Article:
The 90s, having time, and always rushing to the next thing

I’m sure every generation writes lots of articles like Freddie deBoer’s It’s So Sad When Old People Romanticize Their Heydays, Also the 90s Were Objectively the Best Time to Be Alive. But hear me out. This is the impassioned, forceful, yet balanced Gen X take I wish I had the skill and wherewithal to write. It is a balm to the nostalgic soul in a way that somehow doesn’t feel like cringey old-person fanfic.

Here he is on the experience of visiting a record store:

When you were there you were Doing Music. Now we’re never doing anything—we’re always getting through something to get to something else to get through, using various time-saving techniques that maximize the amount of time we have to get through things while keeping our attention divided into a thousand things we then get through. When you went to a record store you were intent on music, and sometimes, you’d care enough about a particular artist that you paid for their album, real money, so that the artist got a cut that was more than the .002 cents they get per stream now.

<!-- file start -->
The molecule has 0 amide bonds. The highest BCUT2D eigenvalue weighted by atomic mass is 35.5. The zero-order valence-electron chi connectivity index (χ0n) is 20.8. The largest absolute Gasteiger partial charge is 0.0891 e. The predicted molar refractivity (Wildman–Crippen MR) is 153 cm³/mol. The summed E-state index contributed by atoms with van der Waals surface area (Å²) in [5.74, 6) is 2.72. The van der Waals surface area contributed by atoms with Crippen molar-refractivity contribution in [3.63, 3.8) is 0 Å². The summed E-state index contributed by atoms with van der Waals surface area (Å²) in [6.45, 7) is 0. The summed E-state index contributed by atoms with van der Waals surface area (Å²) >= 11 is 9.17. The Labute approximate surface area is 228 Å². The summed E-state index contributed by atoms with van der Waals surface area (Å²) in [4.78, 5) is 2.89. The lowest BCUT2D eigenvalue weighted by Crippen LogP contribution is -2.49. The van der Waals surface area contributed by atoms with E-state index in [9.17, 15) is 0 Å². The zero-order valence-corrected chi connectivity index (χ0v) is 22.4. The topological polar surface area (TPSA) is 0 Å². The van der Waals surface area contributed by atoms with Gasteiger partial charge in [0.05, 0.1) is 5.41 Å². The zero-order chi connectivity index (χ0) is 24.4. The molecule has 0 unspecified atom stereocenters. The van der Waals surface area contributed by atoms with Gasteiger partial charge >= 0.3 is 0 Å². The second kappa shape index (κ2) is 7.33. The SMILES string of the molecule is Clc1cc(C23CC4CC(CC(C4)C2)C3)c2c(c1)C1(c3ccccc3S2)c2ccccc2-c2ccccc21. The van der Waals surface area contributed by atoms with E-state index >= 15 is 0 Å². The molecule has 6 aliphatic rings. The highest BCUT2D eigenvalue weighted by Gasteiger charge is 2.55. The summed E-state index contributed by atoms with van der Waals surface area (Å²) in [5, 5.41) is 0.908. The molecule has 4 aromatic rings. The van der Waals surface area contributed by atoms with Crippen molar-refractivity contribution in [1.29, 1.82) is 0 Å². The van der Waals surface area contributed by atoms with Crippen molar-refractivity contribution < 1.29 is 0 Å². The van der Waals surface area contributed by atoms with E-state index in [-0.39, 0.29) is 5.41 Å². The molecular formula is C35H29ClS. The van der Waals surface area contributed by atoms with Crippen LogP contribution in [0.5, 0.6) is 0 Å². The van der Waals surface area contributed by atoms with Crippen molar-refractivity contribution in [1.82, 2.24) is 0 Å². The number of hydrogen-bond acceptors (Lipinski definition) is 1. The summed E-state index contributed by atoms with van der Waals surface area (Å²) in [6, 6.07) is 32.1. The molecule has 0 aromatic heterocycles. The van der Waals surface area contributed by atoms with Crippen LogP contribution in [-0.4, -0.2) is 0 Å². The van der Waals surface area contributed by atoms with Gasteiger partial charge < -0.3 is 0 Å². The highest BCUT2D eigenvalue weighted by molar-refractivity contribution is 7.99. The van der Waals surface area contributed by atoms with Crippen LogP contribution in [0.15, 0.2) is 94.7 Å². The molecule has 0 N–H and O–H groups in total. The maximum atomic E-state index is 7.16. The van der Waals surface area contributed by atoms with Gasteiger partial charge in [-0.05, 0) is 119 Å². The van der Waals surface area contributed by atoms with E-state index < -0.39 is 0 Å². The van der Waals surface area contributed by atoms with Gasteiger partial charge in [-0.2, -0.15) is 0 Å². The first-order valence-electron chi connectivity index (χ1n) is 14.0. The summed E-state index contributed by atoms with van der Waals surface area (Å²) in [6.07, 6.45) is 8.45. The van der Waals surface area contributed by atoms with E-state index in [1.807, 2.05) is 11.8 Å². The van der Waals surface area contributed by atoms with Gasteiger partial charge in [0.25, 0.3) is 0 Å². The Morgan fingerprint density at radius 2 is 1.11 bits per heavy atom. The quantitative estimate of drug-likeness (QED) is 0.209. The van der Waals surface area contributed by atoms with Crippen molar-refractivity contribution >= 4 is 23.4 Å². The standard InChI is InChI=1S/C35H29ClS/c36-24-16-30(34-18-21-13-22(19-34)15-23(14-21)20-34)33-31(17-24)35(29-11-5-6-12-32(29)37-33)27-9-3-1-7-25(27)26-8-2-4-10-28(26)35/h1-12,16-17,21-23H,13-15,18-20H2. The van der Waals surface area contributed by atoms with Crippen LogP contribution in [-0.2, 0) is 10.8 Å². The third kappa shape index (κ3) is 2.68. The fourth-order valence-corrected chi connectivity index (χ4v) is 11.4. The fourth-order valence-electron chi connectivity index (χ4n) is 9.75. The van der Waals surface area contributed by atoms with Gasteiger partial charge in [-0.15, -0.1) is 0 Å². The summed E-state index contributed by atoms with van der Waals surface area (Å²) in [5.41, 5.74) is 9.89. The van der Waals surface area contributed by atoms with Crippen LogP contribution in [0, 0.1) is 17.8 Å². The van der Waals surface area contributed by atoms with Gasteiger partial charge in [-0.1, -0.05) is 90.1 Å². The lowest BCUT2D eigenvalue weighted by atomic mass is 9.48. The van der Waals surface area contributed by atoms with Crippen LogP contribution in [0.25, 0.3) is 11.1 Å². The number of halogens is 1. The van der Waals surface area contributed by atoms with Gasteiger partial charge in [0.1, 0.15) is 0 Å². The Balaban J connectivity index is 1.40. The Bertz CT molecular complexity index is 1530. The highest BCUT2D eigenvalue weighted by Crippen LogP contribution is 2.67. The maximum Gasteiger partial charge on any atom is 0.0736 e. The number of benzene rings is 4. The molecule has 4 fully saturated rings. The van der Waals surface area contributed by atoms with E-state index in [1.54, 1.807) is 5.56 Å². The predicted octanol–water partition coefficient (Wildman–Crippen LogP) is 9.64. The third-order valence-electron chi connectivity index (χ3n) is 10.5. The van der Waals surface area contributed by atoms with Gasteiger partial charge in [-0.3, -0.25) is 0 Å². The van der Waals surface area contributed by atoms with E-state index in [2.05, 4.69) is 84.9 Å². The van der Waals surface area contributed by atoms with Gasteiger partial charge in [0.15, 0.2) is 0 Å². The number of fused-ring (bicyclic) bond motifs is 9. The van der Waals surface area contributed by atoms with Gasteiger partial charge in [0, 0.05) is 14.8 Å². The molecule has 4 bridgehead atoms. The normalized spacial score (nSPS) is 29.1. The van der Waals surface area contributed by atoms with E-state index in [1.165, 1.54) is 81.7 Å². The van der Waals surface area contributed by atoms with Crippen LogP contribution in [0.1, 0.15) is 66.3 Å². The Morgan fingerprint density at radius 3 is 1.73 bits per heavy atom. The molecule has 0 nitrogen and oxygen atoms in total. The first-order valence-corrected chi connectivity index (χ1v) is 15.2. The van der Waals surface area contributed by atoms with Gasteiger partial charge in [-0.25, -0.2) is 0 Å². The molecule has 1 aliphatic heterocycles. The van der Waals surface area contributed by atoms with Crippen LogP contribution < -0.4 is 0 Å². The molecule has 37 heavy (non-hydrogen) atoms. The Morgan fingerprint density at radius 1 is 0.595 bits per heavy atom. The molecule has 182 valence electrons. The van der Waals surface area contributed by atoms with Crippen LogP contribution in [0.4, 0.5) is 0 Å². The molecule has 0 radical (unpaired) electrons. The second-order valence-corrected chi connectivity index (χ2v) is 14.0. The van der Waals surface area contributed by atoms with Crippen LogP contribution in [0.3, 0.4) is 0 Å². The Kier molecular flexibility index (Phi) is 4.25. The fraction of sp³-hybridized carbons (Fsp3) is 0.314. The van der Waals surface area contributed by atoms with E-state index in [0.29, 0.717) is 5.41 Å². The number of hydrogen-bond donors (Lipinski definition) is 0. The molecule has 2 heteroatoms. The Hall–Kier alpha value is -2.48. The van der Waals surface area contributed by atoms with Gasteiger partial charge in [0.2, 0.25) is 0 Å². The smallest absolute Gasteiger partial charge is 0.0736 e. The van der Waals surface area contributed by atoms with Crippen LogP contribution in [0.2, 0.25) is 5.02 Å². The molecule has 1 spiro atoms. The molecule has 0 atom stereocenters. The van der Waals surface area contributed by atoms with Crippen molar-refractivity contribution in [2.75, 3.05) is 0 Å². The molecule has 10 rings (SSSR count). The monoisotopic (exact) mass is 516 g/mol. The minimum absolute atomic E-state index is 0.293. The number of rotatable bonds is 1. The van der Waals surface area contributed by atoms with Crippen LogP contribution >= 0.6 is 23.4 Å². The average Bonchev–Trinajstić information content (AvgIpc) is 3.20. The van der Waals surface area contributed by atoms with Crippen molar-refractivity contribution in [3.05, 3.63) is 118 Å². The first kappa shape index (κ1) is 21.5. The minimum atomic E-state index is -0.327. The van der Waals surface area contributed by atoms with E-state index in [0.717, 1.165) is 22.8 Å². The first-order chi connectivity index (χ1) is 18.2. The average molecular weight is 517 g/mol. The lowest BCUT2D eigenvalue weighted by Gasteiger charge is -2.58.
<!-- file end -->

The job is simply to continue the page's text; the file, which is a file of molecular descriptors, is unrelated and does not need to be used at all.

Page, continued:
This reminds me of the question Alan Jacobs asks: What exactly are we’re rushing towards with all our 2x listening and cliff notes skim-reading?

My question about all this is: And then? You rush through the writing, the researching, the watching, the listening, you’re done with it, you get it behind you—and what is in front of you? Well, death, for one thing. For the main thing. 

But in the more immediate future: you’re zipping through all these experiences in order to do what, exactly? Listen to another song at double-speed? Produce a bullet-point outline of another post that AI can finish for you?

Maybe the 90s have a thing or two to teach us yet.